The Ghaya programme: securing a better future

Wajd Al Hashmi is one of ten specialised volunteer trainers – recruited in partnership with the UAE Banks Federation – to work on the Ghaya financial literacy programme.

“I believe that this programme is important to anyone who wants to improve their financial wellbeing at an entry level,” he says.

Volunteers, like Wajd, were trained to guide participants on the Ghaya programme through six modules of learning so they could become financially independent. As well as helping others, he found the experience personally useful too.

“The programme has given me an opportunity to deliver knowledge that helped the beneficiaries develop their skills with personal finances.”

How the Ghaya programme works

Over three months, the Abu Dhabi-based participants expanded their knowledge on managing money, including:

  • living within their means
  • how to invest and save wisely
  • personal life cycles and financial needs
  • understanding financial products
  • making crucial financial decisions
  • dealing with money and debt mismanagement
  • exploring different banking and investment options.

The Ghaya graduates will now put their skills and knowledge to use. But they won’t just be applying the learning to their own finances.

They will also encourage and inform their families – and other members of the community – about managing personal finance.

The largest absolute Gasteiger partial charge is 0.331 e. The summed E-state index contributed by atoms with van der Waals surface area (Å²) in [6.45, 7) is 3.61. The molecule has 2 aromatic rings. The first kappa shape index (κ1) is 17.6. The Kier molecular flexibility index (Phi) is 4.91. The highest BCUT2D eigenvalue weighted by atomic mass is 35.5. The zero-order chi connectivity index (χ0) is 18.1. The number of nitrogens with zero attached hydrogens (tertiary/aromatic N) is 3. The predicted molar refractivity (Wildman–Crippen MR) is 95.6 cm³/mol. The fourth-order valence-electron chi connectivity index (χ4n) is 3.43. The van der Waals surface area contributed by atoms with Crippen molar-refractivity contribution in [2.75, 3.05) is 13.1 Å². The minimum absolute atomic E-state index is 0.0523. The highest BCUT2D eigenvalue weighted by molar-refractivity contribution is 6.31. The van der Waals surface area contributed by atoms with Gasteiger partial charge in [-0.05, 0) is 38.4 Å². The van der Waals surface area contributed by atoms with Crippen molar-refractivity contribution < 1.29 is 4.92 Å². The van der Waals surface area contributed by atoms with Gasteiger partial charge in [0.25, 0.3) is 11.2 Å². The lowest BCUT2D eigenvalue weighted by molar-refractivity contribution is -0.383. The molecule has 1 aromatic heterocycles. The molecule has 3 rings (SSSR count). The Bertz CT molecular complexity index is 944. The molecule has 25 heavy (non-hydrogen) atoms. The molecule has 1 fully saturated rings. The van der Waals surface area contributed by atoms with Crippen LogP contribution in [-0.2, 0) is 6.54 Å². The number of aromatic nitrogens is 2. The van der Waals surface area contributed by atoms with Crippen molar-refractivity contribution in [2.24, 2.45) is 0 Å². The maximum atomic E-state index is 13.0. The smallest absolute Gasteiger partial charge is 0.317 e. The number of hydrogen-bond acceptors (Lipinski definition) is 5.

To help them do that, they’ll have the opportunity to pass on their learning as volunteers on future Ghaya programmes.

Helping to secure a good financial future

By raising awareness of financial literacy among communities, Ghaya will contribute to the growth of Abu Dhabi’s economy.

Good money management helps to alleviate the stress that comes from debt and money worries. So, by increasing financial literacy, Ghaya will also improve the wellbeing of Abu Dhabi’s residents and citizens.

Launched in November by the Authority of Social Contribution, Ma’an, Ghaya is a three-month programme.

Ma’an worked in partnership with the Social Support Authority (SSA), Abu Dhabi Global Market Academy (ADGMA), The London Institute of Banking & Finance (LIBF) and UAE Banks Federation (UBF).

The UAE Banks Federation was instrumental in recruiting and training the specialised volunteers.

ADGM Academy played a key role as well. Hamad Sayah Al Mazrouei, COO of Abu Dhabi Global Market (ADGM) and Managing Director of ADGM Academy, commented: “We are confident that this programme will ignite a generation of financially savvy and capable Emirati nationals – further contributing to Abu Dhabi’s wider efforts in establishing a knowledge-based economy.”

The first Ghaya graduation

The first Ghaya programme is now complete, and the first graduation ceremony took place in April.

During the graduation ceremony, volunteers like Wajd were awarded a Ghaya Volunteer Trainer digital badge by LIBF in recognition of their outstanding efforts over the 12 weeks.

Alex Fraser, LIBF’s Chief Executive, said it was an honour to contribute to Ghaya, because “financial literacy and community wellbeing are at the heart of our organisation’s pillars”.

This is only the first of many Ghaya programmes, which are set to run three times a year.

Her Excellency Salama Al Ameemi is the Director General of Ma’an. “This is only the start of the ‘Ghaya’ programme,” she said.

“We have big plans to take this initiative to a wider audience as we continue on our journey of creating positive, measurable and sustainable social impact across many facets of life for many communities in Abu Dhabi.”